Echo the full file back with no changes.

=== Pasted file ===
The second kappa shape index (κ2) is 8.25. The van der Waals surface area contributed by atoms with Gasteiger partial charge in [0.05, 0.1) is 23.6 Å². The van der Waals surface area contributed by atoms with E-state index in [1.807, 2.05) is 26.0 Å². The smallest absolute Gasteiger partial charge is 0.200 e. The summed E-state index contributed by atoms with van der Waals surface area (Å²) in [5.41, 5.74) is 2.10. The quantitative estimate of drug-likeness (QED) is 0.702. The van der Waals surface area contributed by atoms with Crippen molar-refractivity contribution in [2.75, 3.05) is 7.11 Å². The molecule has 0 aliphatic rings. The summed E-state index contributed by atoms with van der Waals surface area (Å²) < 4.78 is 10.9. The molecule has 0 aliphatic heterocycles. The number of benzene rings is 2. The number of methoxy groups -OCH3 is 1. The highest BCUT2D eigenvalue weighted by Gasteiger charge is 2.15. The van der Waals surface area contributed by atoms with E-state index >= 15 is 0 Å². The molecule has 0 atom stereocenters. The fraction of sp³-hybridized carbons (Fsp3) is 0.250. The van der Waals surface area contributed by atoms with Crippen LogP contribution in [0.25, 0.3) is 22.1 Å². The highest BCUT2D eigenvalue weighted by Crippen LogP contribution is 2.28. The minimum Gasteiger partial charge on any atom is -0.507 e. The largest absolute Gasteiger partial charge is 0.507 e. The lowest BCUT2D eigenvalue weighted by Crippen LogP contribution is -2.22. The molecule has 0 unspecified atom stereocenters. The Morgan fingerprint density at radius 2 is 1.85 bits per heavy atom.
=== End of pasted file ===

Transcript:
The second kappa shape index (κ2) is 8.25. The van der Waals surface area contributed by atoms with Gasteiger partial charge in [0.05, 0.1) is 23.6 Å². The van der Waals surface area contributed by atoms with E-state index in [1.807, 2.05) is 26.0 Å². The smallest absolute Gasteiger partial charge is 0.200 e. The summed E-state index contributed by atoms with van der Waals surface area (Å²) in [5.41, 5.74) is 2.10. The quantitative estimate of drug-likeness (QED) is 0.702. The van der Waals surface area contributed by atoms with Crippen molar-refractivity contribution in [2.75, 3.05) is 7.11 Å². The molecule has 0 aliphatic rings. The summed E-state index contributed by atoms with van der Waals surface area (Å²) < 4.78 is 10.9. The molecule has 0 aliphatic heterocycles. The number of benzene rings is 2. The number of methoxy groups -OCH3 is 1. The highest BCUT2D eigenvalue weighted by Gasteiger charge is 2.15. The van der Waals surface area contributed by atoms with E-state index >= 15 is 0 Å². The molecule has 0 atom stereocenters. The fraction of sp³-hybridized carbons (Fsp3) is 0.250. The van der Waals surface area contributed by atoms with Crippen LogP contribution in [0.25, 0.3) is 22.1 Å². The highest BCUT2D eigenvalue weighted by Crippen LogP contribution is 2.28. The minimum Gasteiger partial charge on any atom is -0.507 e. The largest absolute Gasteiger partial charge is 0.507 e. The lowest BCUT2D eigenvalue weighted by Crippen LogP contribution is -2.22. The molecule has 0 unspecified atom stereocenters. The Morgan fingerprint density at radius 2 is 1.85 bits per heavy atom.